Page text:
Ivan's War: Life and Death in the Red Army, 1939-1945
Of the thirty million who fought, eight million died, driven forward in suicidal charges, shattered by German shells and tanks. They were the men and women of the Red Army, a ragtag mass of soldiers who confronted Europe's most leth ...more
Ms. Merridale examines the prelude: the purges of the officer corps in the late 1930’s, the invasion of Poland and the attack on Finland. She examines in detail the disastrous first years of the Nazi attack on the Soviet Union. She bases many of her findings on the now newly opened archives and interviews with surviving veterans. But she does not stop there, and realizes the limitations of these; veterans and letters hom ...more
El libro está muy documentado y de él se puede obtener toda una lista ...more
When it comes to the second world war, we’re all rather associated with the European front in terms of the British, American, and German forces. Rarely do we get a sufficient peek in on the Russian soldiers, and if we do it’s almost never about their lives during the war. Through Catherin ...more
One of my favorite moments of the book is an eco ...more
I'm glad I read Ivan's War, it provides some insight into life on the Eastern Front during the Second World War. But only a very shallow insight. It becomes very apparent that the author might not have an historical background, she also seems to have very little understanding of (or interest in) the war or military history. If Merridale were more knowledgable she might have produced an product similar to Stephen ...more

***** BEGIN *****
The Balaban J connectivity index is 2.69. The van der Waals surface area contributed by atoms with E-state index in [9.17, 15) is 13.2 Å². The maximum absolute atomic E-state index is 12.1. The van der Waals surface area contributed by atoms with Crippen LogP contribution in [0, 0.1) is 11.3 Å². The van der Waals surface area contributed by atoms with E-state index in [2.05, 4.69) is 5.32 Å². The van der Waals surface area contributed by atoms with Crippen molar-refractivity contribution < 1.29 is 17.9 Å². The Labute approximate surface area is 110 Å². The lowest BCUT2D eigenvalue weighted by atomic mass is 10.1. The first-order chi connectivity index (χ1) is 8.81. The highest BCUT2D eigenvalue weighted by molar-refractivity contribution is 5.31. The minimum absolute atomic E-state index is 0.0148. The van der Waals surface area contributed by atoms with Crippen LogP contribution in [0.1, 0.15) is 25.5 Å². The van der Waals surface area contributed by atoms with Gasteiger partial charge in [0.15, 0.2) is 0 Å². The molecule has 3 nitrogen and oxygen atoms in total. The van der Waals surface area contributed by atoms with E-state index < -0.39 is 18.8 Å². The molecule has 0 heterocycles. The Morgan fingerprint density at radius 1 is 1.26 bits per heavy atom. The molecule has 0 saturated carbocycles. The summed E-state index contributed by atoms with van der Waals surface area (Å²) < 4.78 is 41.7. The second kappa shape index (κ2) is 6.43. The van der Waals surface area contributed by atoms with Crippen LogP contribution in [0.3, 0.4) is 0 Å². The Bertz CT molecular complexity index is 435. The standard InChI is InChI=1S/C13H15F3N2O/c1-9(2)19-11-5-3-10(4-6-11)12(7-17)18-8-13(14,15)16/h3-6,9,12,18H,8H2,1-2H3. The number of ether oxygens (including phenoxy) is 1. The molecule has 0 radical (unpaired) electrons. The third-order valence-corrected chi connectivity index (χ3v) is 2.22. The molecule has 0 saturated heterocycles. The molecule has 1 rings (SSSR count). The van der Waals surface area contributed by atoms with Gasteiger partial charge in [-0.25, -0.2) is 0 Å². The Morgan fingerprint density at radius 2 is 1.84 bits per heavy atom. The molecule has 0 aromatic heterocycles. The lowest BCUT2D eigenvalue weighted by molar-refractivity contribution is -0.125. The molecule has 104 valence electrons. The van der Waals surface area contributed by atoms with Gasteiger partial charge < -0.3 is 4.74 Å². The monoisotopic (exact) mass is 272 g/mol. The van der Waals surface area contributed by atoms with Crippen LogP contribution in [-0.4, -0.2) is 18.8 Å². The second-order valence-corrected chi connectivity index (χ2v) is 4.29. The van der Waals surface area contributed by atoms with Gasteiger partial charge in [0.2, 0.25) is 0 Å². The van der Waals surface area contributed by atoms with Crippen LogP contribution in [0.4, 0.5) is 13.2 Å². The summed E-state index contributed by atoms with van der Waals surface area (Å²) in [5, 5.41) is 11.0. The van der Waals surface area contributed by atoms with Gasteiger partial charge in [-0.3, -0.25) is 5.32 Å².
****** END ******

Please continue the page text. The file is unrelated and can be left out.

Doing research in the Soviet archives seems like a trying task, but critics revere the work Catherine Merridale did to prepare Ivan's War. The professor from Queen Mary, University of London, conducted over 200 interviews with Soviet veterans and visited major battle sites, but the most enlightening information came from tireless vetting of diaries, transcripts, and officers' reports. That Merridale can plait all this information into "an attempt to fathom war's meaning, effect and legacy" (Fore...more
The Eastern theater is well covered from the perspective of military science, but this is the first and best attempt at a Stephen Ambrose-styled personalized view of the war. Admittedly, this brings along some of the baggage of Am ...more
I particularly liked her explanation for the vengeful violence against the German women at the end of War; and the moral responsibility of Soviet propaganda machine ...more
A Russian grunts view of the Second World War. With all the hoopla
around Ken Burns series and "The Greatest Generation", reading this book will be a salutary corrective to the notion that the US military defeated Hitler.
At the cost of staggering losses of life, the Red Army pushed the Nazis out of Russia under condtitions that are just unimaginable today.
This is not a period I normally read about, but I have read books about othe ...more
Russian soldiers have always been a difficult subject. The writing of diaries was completely forbidden, which I understand was also the policy of the United States (both for the sake of military secrecy). But unlike Russians, American soldiers were unlikely to be shot o ...more
A nuanced view on the Russian perspective of the second world war.
The book is a chronicle of a unimaginable suffering endured by the soviet people at the hands of the invading agressor and - equally and more painfully - their own system. Trapped between dictators, the Russian soldier managed to carve out their own place in history at the front. The bond with others who knew what they went trough, a search for revenge, fear, and ardent patriotism is what kept them going.
What is often overlooked ...more